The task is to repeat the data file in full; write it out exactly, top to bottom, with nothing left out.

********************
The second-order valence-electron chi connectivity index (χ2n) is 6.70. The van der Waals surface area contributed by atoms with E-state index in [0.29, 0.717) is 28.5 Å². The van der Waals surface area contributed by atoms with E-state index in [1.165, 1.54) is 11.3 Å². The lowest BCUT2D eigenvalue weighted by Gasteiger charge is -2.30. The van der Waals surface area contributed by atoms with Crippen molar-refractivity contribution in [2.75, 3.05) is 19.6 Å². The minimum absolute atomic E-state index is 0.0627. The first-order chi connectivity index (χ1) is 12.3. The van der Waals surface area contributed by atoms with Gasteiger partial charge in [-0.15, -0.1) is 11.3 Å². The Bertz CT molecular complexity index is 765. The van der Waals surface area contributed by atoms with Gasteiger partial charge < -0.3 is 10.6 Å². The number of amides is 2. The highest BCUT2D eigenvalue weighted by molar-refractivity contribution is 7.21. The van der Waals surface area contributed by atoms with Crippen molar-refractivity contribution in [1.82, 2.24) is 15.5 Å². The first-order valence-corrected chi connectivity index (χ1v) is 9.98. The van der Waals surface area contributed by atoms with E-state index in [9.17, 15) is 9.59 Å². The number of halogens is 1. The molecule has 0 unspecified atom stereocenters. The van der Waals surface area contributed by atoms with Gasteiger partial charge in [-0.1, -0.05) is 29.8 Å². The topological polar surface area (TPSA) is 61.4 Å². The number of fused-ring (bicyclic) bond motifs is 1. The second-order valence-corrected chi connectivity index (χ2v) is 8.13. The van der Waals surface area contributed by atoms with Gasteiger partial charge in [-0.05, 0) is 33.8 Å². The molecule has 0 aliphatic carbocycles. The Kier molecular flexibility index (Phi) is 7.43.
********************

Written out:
The second-order valence-electron chi connectivity index (χ2n) is 6.70. The van der Waals surface area contributed by atoms with E-state index in [0.29, 0.717) is 28.5 Å². The van der Waals surface area contributed by atoms with E-state index in [1.165, 1.54) is 11.3 Å². The lowest BCUT2D eigenvalue weighted by Gasteiger charge is -2.30. The van der Waals surface area contributed by atoms with Crippen molar-refractivity contribution in [2.75, 3.05) is 19.6 Å². The minimum absolute atomic E-state index is 0.0627. The first-order chi connectivity index (χ1) is 12.3. The van der Waals surface area contributed by atoms with Gasteiger partial charge in [-0.15, -0.1) is 11.3 Å². The Bertz CT molecular complexity index is 765. The van der Waals surface area contributed by atoms with Gasteiger partial charge < -0.3 is 10.6 Å². The number of amides is 2. The highest BCUT2D eigenvalue weighted by molar-refractivity contribution is 7.21. The van der Waals surface area contributed by atoms with Crippen molar-refractivity contribution in [1.82, 2.24) is 15.5 Å². The first-order valence-corrected chi connectivity index (χ1v) is 9.98. The van der Waals surface area contributed by atoms with E-state index in [9.17, 15) is 9.59 Å². The number of halogens is 1. The molecule has 0 unspecified atom stereocenters. The van der Waals surface area contributed by atoms with Gasteiger partial charge in [-0.1, -0.05) is 29.8 Å². The topological polar surface area (TPSA) is 61.4 Å². The number of fused-ring (bicyclic) bond motifs is 1. The second-order valence-corrected chi connectivity index (χ2v) is 8.13. The van der Waals surface area contributed by atoms with Gasteiger partial charge in [-0.05, 0) is 33.8 Å². The molecule has 0 aliphatic carbocycles. The Kier molecular flexibility index (Phi) is 7.43.